Question: How can you ensure that the Redevelopment Board and Planning Department will be open to different points of view?

Answer: We'd like to hear different voices in this process. The 2015 Master Plan struck a good balance between growth and preservation.

Question: Is there a plan to reach out to existing boards and committees?

Answer: Existing boards and committees are a significant stakeholder group, and it will be important to bring the plan to them for input.

Question: How will we consider climate resiliency?

Answer: Going forward, nobody will be able to enter into a planning process that doesn't consider climate resiliency. The state should include this in the required list of master plan topics.

Question: How will environmental concerns be prioritized, versus the state priority for housing?

Answer: As we continue to develop and redevelop, we need to encourage and require contributions to our tree canopy. We should also look for ways that the town itself can do more.

Question: Will the master plan address development versus the need to get to net zero.

Ms. Ricker describes a development where a number of trees were removed -- I think she was referring to 1021 Mass Ave. However, that developer will have to do a lot of tree replanting, and bank restoration along the Mill Brook.

Question: Will the master plan address the rising cost of housing?

Answer: Yes, it can. We can look at what levels of affordability we'd like to pursue (in inclusionary zoning), and have more flexibility to target different income levels.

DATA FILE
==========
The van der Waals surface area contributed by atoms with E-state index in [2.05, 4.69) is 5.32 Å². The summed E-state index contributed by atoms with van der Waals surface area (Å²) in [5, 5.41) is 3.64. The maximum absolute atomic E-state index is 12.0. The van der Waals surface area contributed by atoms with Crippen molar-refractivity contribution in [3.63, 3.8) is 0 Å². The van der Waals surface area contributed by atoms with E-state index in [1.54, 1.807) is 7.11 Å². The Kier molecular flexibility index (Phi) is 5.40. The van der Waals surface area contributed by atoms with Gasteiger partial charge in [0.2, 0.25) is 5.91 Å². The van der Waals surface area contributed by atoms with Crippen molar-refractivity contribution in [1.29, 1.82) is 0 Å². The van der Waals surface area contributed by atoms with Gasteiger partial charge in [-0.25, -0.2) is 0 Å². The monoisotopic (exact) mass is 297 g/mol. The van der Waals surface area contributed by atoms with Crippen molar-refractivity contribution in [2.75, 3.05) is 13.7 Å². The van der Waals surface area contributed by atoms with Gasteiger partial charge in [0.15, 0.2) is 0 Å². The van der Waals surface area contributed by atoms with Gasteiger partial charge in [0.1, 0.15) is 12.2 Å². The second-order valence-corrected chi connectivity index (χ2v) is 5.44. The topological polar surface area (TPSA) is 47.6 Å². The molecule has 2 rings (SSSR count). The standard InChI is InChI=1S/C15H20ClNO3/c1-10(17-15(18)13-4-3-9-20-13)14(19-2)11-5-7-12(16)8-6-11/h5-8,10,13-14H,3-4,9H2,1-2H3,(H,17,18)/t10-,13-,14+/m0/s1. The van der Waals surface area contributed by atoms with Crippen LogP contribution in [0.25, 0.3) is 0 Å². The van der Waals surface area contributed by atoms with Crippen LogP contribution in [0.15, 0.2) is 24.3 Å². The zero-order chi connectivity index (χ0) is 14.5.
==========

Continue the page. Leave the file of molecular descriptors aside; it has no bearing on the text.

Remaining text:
Question: What about renters? Is the master plan supposed to benefit them.

Answer: Renters might be one of the most underrepresented groups in town. We'd like to get representation from that group.

Question: Will the master plan incorporate elements from the Fair Housing Action plan and Housing Production Plan?

Answer: Since 2015, we've used the master plan goals to do more planning, and that includes the Fair Housing Action Plan and Housing Production Plan. These more focused plans allow us to go into more detail around specific goals.

Question: There's a misconception that housing and climate resilience are opposed. Having a lot of single-family homes isn't as beneficial as more multi-family with fewer cars.

Answer: We have room for a better mix of housing types, and as much variety as we can get.

Question: How do schools and education fit into the picture?

Answer: The master plan really focuses on physical aspects. But we can look at district planning and schools through the lens of those seven topics.

Question: Where do we apply?


Question: How does the AMPUp committee write something that's totally approved? Is there a revision process?

Answer: A master plan is a general plan, and it should be done through a robust community process. We'd like to take drafts to the public as often as possible. This is an opportunity to have a good dialog where we're not on a compressed schedule, as we were for MBTA Communities.

Question: I'm excited about having a new vision for the future. Please consider embracing the 15-minute city model.

Webinar adjourned.